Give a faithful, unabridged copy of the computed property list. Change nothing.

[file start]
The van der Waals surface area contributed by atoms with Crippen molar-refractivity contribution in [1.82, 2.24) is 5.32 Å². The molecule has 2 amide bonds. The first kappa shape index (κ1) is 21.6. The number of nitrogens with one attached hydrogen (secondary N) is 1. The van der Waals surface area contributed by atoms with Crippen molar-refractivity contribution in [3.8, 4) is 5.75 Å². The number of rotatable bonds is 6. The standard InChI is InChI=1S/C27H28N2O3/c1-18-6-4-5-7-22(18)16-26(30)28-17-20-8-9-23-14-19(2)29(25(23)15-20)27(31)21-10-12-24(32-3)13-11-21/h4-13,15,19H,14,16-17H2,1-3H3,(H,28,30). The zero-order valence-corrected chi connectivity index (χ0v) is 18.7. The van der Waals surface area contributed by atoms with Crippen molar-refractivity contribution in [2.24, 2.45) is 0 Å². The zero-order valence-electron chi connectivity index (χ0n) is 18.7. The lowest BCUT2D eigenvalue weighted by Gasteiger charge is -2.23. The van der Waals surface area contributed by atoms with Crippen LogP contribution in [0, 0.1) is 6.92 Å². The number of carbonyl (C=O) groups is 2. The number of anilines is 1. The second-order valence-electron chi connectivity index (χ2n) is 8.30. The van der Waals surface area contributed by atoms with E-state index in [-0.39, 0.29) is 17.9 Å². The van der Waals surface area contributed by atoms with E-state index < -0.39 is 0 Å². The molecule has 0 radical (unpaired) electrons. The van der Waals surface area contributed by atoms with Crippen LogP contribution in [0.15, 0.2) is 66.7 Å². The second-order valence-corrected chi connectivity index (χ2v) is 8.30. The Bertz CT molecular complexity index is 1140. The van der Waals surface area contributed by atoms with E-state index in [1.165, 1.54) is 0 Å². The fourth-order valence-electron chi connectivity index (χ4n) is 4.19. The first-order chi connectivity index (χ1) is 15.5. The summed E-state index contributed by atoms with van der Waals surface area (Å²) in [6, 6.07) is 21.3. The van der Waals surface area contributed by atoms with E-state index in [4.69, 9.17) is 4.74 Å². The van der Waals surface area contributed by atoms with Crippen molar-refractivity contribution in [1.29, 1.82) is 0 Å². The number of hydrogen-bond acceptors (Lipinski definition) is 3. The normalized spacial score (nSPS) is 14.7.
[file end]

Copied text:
The van der Waals surface area contributed by atoms with Crippen molar-refractivity contribution in [1.82, 2.24) is 5.32 Å². The molecule has 2 amide bonds. The first kappa shape index (κ1) is 21.6. The number of nitrogens with one attached hydrogen (secondary N) is 1. The van der Waals surface area contributed by atoms with Crippen molar-refractivity contribution in [3.8, 4) is 5.75 Å². The number of rotatable bonds is 6. The standard InChI is InChI=1S/C27H28N2O3/c1-18-6-4-5-7-22(18)16-26(30)28-17-20-8-9-23-14-19(2)29(25(23)15-20)27(31)21-10-12-24(32-3)13-11-21/h4-13,15,19H,14,16-17H2,1-3H3,(H,28,30). The zero-order valence-corrected chi connectivity index (χ0v) is 18.7. The van der Waals surface area contributed by atoms with Crippen molar-refractivity contribution in [2.24, 2.45) is 0 Å². The zero-order valence-electron chi connectivity index (χ0n) is 18.7. The lowest BCUT2D eigenvalue weighted by Gasteiger charge is -2.23. The van der Waals surface area contributed by atoms with Crippen LogP contribution in [0, 0.1) is 6.92 Å². The number of carbonyl (C=O) groups is 2. The number of anilines is 1. The second-order valence-electron chi connectivity index (χ2n) is 8.30. The van der Waals surface area contributed by atoms with E-state index in [-0.39, 0.29) is 17.9 Å². The van der Waals surface area contributed by atoms with E-state index < -0.39 is 0 Å². The molecule has 0 radical (unpaired) electrons. The van der Waals surface area contributed by atoms with Crippen LogP contribution in [0.15, 0.2) is 66.7 Å². The second-order valence-corrected chi connectivity index (χ2v) is 8.30. The Bertz CT molecular complexity index is 1140. The van der Waals surface area contributed by atoms with E-state index in [1.165, 1.54) is 0 Å². The fourth-order valence-electron chi connectivity index (χ4n) is 4.19. The first-order chi connectivity index (χ1) is 15.5. The summed E-state index contributed by atoms with van der Waals surface area (Å²) in [6, 6.07) is 21.3. The van der Waals surface area contributed by atoms with E-state index in [4.69, 9.17) is 4.74 Å². The van der Waals surface area contributed by atoms with Crippen molar-refractivity contribution in [1.29, 1.82) is 0 Å². The number of hydrogen-bond acceptors (Lipinski definition) is 3. The normalized spacial score (nSPS) is 14.7.